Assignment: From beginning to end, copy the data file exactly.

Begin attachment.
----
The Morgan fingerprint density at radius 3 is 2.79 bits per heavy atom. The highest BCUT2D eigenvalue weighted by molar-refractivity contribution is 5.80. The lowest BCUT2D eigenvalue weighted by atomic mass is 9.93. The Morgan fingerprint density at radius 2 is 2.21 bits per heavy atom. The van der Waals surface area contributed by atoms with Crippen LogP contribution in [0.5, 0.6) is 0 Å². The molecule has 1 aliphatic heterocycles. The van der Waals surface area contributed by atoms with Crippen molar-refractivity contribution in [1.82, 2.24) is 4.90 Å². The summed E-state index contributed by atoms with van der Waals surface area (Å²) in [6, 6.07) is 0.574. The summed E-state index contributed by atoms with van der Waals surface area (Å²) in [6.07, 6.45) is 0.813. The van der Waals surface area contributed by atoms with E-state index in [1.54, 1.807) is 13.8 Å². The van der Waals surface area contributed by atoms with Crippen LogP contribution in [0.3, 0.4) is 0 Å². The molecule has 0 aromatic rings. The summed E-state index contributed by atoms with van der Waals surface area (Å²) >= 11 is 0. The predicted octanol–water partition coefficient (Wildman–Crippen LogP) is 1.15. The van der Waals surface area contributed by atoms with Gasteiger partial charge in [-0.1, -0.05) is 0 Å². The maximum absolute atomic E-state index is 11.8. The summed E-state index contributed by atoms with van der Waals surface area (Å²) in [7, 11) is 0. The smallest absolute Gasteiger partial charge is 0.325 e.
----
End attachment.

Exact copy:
The Morgan fingerprint density at radius 3 is 2.79 bits per heavy atom. The highest BCUT2D eigenvalue weighted by molar-refractivity contribution is 5.80. The lowest BCUT2D eigenvalue weighted by atomic mass is 9.93. The Morgan fingerprint density at radius 2 is 2.21 bits per heavy atom. The van der Waals surface area contributed by atoms with Crippen LogP contribution in [0.5, 0.6) is 0 Å². The molecule has 1 aliphatic heterocycles. The van der Waals surface area contributed by atoms with Crippen molar-refractivity contribution in [1.82, 2.24) is 4.90 Å². The summed E-state index contributed by atoms with van der Waals surface area (Å²) in [6, 6.07) is 0.574. The summed E-state index contributed by atoms with van der Waals surface area (Å²) in [6.07, 6.45) is 0.813. The van der Waals surface area contributed by atoms with E-state index in [1.54, 1.807) is 13.8 Å². The van der Waals surface area contributed by atoms with Crippen LogP contribution in [0.3, 0.4) is 0 Å². The molecule has 0 aromatic rings. The summed E-state index contributed by atoms with van der Waals surface area (Å²) >= 11 is 0. The predicted octanol–water partition coefficient (Wildman–Crippen LogP) is 1.15. The van der Waals surface area contributed by atoms with Gasteiger partial charge in [-0.1, -0.05) is 0 Å². The maximum absolute atomic E-state index is 11.8. The summed E-state index contributed by atoms with van der Waals surface area (Å²) in [7, 11) is 0. The smallest absolute Gasteiger partial charge is 0.325 e.